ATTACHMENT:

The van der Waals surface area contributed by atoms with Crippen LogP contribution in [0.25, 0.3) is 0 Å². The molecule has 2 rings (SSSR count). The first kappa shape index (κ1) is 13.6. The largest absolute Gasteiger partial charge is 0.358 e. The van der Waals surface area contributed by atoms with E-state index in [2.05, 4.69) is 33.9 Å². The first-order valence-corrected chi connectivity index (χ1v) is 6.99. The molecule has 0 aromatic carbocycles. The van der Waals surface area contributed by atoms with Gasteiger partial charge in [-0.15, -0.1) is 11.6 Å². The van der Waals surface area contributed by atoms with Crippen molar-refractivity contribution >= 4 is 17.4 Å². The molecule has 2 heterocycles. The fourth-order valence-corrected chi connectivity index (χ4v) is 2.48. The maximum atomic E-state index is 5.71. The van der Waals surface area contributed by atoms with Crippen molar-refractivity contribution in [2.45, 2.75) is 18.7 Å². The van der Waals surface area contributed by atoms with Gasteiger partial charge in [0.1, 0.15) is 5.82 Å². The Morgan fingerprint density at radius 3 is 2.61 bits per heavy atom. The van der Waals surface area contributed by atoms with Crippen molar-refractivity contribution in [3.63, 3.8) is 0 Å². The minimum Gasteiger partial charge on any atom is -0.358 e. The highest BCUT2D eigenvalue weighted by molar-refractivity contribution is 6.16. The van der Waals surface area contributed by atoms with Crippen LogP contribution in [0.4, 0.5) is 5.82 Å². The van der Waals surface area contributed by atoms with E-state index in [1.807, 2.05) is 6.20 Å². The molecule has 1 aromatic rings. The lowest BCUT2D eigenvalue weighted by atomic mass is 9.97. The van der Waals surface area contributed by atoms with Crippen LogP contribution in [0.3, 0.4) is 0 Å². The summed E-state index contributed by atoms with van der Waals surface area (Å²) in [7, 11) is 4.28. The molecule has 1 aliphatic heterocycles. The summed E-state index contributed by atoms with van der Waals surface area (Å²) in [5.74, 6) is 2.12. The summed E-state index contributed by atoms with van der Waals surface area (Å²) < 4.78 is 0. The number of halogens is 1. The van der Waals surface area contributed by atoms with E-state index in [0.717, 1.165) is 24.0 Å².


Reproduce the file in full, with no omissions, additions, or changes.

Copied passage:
The van der Waals surface area contributed by atoms with Crippen LogP contribution in [0.25, 0.3) is 0 Å². The molecule has 2 rings (SSSR count). The first kappa shape index (κ1) is 13.6. The largest absolute Gasteiger partial charge is 0.358 e. The van der Waals surface area contributed by atoms with E-state index in [2.05, 4.69) is 33.9 Å². The first-order valence-corrected chi connectivity index (χ1v) is 6.99. The molecule has 0 aromatic carbocycles. The van der Waals surface area contributed by atoms with Gasteiger partial charge in [-0.15, -0.1) is 11.6 Å². The van der Waals surface area contributed by atoms with Crippen molar-refractivity contribution >= 4 is 17.4 Å². The molecule has 2 heterocycles. The fourth-order valence-corrected chi connectivity index (χ4v) is 2.48. The maximum atomic E-state index is 5.71. The van der Waals surface area contributed by atoms with Crippen molar-refractivity contribution in [2.45, 2.75) is 18.7 Å². The van der Waals surface area contributed by atoms with Gasteiger partial charge in [0.1, 0.15) is 5.82 Å². The Morgan fingerprint density at radius 3 is 2.61 bits per heavy atom. The van der Waals surface area contributed by atoms with Crippen molar-refractivity contribution in [3.63, 3.8) is 0 Å². The minimum Gasteiger partial charge on any atom is -0.358 e. The highest BCUT2D eigenvalue weighted by molar-refractivity contribution is 6.16. The van der Waals surface area contributed by atoms with Crippen LogP contribution in [0.4, 0.5) is 5.82 Å². The van der Waals surface area contributed by atoms with E-state index in [1.807, 2.05) is 6.20 Å². The molecule has 1 aromatic rings. The lowest BCUT2D eigenvalue weighted by atomic mass is 9.97. The van der Waals surface area contributed by atoms with Crippen LogP contribution in [0.3, 0.4) is 0 Å². The summed E-state index contributed by atoms with van der Waals surface area (Å²) in [7, 11) is 4.28. The molecule has 1 aliphatic heterocycles. The summed E-state index contributed by atoms with van der Waals surface area (Å²) in [5.74, 6) is 2.12. The summed E-state index contributed by atoms with van der Waals surface area (Å²) < 4.78 is 0. The number of halogens is 1. The van der Waals surface area contributed by atoms with E-state index in [0.717, 1.165) is 24.0 Å².